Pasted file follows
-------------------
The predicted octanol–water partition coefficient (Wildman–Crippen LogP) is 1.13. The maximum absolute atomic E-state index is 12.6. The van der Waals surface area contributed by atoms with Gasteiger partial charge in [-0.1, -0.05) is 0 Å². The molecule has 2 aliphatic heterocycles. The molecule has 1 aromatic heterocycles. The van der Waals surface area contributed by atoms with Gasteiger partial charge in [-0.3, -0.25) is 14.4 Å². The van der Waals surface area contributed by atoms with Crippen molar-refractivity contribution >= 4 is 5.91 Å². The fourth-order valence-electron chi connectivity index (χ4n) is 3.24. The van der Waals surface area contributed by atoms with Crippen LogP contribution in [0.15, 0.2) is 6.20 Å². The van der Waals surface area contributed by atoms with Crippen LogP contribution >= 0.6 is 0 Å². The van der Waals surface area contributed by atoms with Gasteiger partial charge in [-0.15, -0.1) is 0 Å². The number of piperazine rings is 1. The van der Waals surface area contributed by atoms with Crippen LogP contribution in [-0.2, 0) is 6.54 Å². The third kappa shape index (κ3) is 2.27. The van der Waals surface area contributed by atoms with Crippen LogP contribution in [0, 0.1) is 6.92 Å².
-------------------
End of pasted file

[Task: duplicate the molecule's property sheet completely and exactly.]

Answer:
The predicted octanol–water partition coefficient (Wildman–Crippen LogP) is 1.13. The maximum absolute atomic E-state index is 12.6. The van der Waals surface area contributed by atoms with Gasteiger partial charge in [-0.1, -0.05) is 0 Å². The molecule has 2 aliphatic heterocycles. The molecule has 1 aromatic heterocycles. The van der Waals surface area contributed by atoms with Gasteiger partial charge in [-0.3, -0.25) is 14.4 Å². The van der Waals surface area contributed by atoms with Crippen molar-refractivity contribution >= 4 is 5.91 Å². The fourth-order valence-electron chi connectivity index (χ4n) is 3.24. The van der Waals surface area contributed by atoms with Crippen LogP contribution in [0.15, 0.2) is 6.20 Å². The van der Waals surface area contributed by atoms with Crippen LogP contribution >= 0.6 is 0 Å². The van der Waals surface area contributed by atoms with Gasteiger partial charge in [-0.15, -0.1) is 0 Å². The number of piperazine rings is 1. The van der Waals surface area contributed by atoms with Crippen LogP contribution in [-0.2, 0) is 6.54 Å². The third kappa shape index (κ3) is 2.27. The van der Waals surface area contributed by atoms with Crippen LogP contribution in [0, 0.1) is 6.92 Å².